The city’s position gives you easy access to the excellent Loire à Vélo, a quiet, car-free cycling track that follows the Loire. Once you’ve collected your wheels from one of the many bike rentals in the city, pedal out to the village of Sainte-Gemmes-sur-Loire about 20-minutes’ ride from the centre. The cycle track passes through bucolic parkland, then onto a small Mediterranean garden at Port-Thibault. Admire the views of the gently gliding Loire — the low tide reveals a number of sandbanks and islands. Stop for lunch at Le Guinguette de Port-Thibault, a bar and restaurant that offers activities such as boules and dance lessons.

Angers is the home of Cointreau, the liqueur that’s maintained its glamorous image since it was invented in 1849. The Cointreau Distillery offers guided tours around the impressive copper stills and tells the history of how it was first concocted by brothers Edouard-Jean and Adolphe Cointreau. Explore the exhibition of the brand’s striking advertising campaigns, which started with the clown Pierrot de Cointreau and moved on to modern stars such as burlesque legend Dita Von Teese. The highlight is the tasting room at the end of the tour where you can try classic cocktails such as the Cosmopolitan and the Sidecar. Reservations are essential. 

Easing gently through the landscape, a sunset cruise along the Loire offers the chance to admire the reflection of the sky striped with shades of orange, yellow and purple. Loire Odyssée offers a variety of different cruises to choose from depending on what kind of cruise takes your fancy; the sunset cruise takes in the remarkable flora and fauna along the river, while the aperitif cruise provides an idyllic setting for a sundowner. You can also learn about the region’s excellent wines as you snack on canapes as day turns to dusk. Alternatively, board a dinner cruise, with the accompanying soundtrack provided by a live band.

Three to try: sweet treats

Cremets d’Anjou
This blend of egg whites, fromage blanc (similar to ricotta) and cream is said to be like eating a cloud and was invented by a local cook in 1890. Local restaurants often give it an extra zing with soft fruits for which the Loire is also known, or Cointreau, the city’s famous orange liqueur.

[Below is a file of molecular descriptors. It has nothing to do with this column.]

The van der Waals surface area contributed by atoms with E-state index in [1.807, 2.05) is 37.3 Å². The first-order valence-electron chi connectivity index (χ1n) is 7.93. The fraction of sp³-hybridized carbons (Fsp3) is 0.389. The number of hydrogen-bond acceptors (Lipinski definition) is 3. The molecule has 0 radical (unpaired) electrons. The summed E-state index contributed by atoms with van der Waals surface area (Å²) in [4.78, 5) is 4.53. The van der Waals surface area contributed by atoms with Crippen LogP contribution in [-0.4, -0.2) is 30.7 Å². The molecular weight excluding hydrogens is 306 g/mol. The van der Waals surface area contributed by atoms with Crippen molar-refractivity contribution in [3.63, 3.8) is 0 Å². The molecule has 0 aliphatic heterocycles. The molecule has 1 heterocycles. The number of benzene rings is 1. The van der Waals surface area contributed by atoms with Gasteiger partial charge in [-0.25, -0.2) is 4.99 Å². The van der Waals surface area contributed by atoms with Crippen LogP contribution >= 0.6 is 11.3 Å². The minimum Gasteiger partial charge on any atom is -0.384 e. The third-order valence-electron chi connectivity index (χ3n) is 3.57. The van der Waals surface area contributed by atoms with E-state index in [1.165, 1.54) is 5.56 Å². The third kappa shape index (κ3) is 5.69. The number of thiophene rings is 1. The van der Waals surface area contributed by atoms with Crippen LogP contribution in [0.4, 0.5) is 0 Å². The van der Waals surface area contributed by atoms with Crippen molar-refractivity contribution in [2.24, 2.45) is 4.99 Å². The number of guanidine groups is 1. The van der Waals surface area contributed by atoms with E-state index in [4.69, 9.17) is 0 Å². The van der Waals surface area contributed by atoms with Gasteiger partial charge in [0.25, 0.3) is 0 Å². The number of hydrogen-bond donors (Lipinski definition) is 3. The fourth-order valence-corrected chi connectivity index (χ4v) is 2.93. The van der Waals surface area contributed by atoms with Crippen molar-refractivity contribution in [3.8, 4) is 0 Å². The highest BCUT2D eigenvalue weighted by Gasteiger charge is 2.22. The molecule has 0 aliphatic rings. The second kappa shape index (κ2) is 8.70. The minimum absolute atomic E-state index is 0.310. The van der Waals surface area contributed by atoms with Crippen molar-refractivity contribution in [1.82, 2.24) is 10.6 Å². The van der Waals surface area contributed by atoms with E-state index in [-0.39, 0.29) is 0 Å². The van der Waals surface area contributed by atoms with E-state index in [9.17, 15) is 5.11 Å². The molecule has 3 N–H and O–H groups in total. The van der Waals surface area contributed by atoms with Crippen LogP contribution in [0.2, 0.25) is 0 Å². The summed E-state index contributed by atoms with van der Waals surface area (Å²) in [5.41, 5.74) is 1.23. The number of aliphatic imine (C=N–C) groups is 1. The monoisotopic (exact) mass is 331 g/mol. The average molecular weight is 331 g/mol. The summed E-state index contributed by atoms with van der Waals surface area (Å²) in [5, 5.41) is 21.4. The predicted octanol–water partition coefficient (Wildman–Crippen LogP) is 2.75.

These diamond-shaped, donut-style pastries are traditionally served at
Mardi Gras and can be sweet or salty, though for something really indulgent, look for the ones stuffed with cream or chocolate. They might also go by the name tourtisseaux, foutimassons, bugnes, crouchepettes, merveille, rondiaux or even croquignoles when you’re buying them in bakeries.

Le Pâté aux Prunes
This plum pie dessert is traditionally made with greengages, which have long been grown in the Loire Valley. Be careful when you bite into it — the greengages are often cooked whole with their stones left in. Look out for this delicious treat in the local boulangeries

A busy evening at the popular Guinguette de Port-Thibault. Popular in the 17th-19th centuries, Angers' lively guingettes (riverside bars) have made a comeback in recent years.

Photograph by Port-Thibault

Don't miss: Guinguettes

Guinguettes — the riverside bars that had their heyday in the 18th, 19th and early 20th centuries — have made a comeback across France in recent years and, as Angers sits astride or near to four rivers, the city has more than its fair share of the fun. In the past, these outdoor hubs were scenes of revelry and cabaret, but their 21st-century incarnations offer this and much more. Many indulge a new-found love of street food (the French interpretation means ‘good food’, served fast and conveniently), while others are proper restaurants. All Angers’ guinguettes feature shows and activities — from Bollywood dancing to country music — throughout summer. To find out what’s on offer, check the individual guinguette’s website or Facebook page for activities.